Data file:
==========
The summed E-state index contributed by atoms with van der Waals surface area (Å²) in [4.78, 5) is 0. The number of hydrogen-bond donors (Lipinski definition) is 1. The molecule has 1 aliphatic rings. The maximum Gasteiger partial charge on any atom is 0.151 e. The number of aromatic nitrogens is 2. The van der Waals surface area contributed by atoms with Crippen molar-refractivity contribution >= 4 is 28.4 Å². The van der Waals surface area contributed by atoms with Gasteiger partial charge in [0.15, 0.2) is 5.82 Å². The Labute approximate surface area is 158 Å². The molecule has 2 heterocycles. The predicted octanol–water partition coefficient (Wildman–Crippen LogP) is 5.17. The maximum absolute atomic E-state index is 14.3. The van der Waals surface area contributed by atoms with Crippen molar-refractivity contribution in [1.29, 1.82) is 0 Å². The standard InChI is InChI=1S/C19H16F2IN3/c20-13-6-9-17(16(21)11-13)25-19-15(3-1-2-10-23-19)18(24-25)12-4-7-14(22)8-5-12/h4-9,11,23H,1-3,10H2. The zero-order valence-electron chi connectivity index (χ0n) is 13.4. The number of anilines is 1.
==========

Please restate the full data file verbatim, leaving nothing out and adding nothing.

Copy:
The summed E-state index contributed by atoms with van der Waals surface area (Å²) in [4.78, 5) is 0. The number of hydrogen-bond donors (Lipinski definition) is 1. The molecule has 1 aliphatic rings. The maximum Gasteiger partial charge on any atom is 0.151 e. The number of aromatic nitrogens is 2. The van der Waals surface area contributed by atoms with Crippen molar-refractivity contribution >= 4 is 28.4 Å². The van der Waals surface area contributed by atoms with Gasteiger partial charge in [0.15, 0.2) is 5.82 Å². The Labute approximate surface area is 158 Å². The molecule has 2 heterocycles. The predicted octanol–water partition coefficient (Wildman–Crippen LogP) is 5.17. The maximum absolute atomic E-state index is 14.3. The van der Waals surface area contributed by atoms with Crippen molar-refractivity contribution in [1.29, 1.82) is 0 Å². The standard InChI is InChI=1S/C19H16F2IN3/c20-13-6-9-17(16(21)11-13)25-19-15(3-1-2-10-23-19)18(24-25)12-4-7-14(22)8-5-12/h4-9,11,23H,1-3,10H2. The zero-order valence-electron chi connectivity index (χ0n) is 13.4. The number of anilines is 1.